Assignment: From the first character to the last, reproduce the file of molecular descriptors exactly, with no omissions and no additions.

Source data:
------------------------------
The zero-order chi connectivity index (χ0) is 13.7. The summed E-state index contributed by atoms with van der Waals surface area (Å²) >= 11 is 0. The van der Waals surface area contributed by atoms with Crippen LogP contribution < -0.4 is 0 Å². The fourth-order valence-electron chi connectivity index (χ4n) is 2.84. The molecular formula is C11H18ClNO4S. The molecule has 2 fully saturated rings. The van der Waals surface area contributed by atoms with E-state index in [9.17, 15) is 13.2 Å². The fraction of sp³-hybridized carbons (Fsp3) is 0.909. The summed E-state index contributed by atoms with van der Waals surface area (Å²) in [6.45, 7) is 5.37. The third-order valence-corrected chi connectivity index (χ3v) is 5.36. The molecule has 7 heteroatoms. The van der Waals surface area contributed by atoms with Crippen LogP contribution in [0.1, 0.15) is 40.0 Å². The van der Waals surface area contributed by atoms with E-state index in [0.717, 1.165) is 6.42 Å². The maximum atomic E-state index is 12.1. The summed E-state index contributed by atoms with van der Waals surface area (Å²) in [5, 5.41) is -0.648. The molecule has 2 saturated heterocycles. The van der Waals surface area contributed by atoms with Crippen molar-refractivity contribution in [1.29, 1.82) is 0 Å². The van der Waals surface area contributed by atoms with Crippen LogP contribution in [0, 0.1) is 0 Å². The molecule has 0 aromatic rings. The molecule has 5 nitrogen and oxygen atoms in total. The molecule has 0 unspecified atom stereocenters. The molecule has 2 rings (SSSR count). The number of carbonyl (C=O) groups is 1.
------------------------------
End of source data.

The zero-order chi connectivity index (χ0) is 13.7. The summed E-state index contributed by atoms with van der Waals surface area (Å²) >= 11 is 0. The van der Waals surface area contributed by atoms with Crippen LogP contribution < -0.4 is 0 Å². The fourth-order valence-electron chi connectivity index (χ4n) is 2.84. The molecular formula is C11H18ClNO4S. The molecule has 2 fully saturated rings. The van der Waals surface area contributed by atoms with E-state index in [9.17, 15) is 13.2 Å². The fraction of sp³-hybridized carbons (Fsp3) is 0.909. The summed E-state index contributed by atoms with van der Waals surface area (Å²) in [6.45, 7) is 5.37. The third-order valence-corrected chi connectivity index (χ3v) is 5.36. The molecule has 7 heteroatoms. The van der Waals surface area contributed by atoms with Crippen LogP contribution in [0.1, 0.15) is 40.0 Å². The van der Waals surface area contributed by atoms with E-state index in [0.717, 1.165) is 6.42 Å². The maximum atomic E-state index is 12.1. The summed E-state index contributed by atoms with van der Waals surface area (Å²) in [5, 5.41) is -0.648. The molecule has 2 saturated heterocycles. The van der Waals surface area contributed by atoms with Crippen molar-refractivity contribution in [1.29, 1.82) is 0 Å². The van der Waals surface area contributed by atoms with Crippen LogP contribution in [0, 0.1) is 0 Å². The molecule has 0 aromatic rings. The molecule has 5 nitrogen and oxygen atoms in total. The molecule has 0 unspecified atom stereocenters. The molecule has 2 rings (SSSR count). The number of carbonyl (C=O) groups is 1.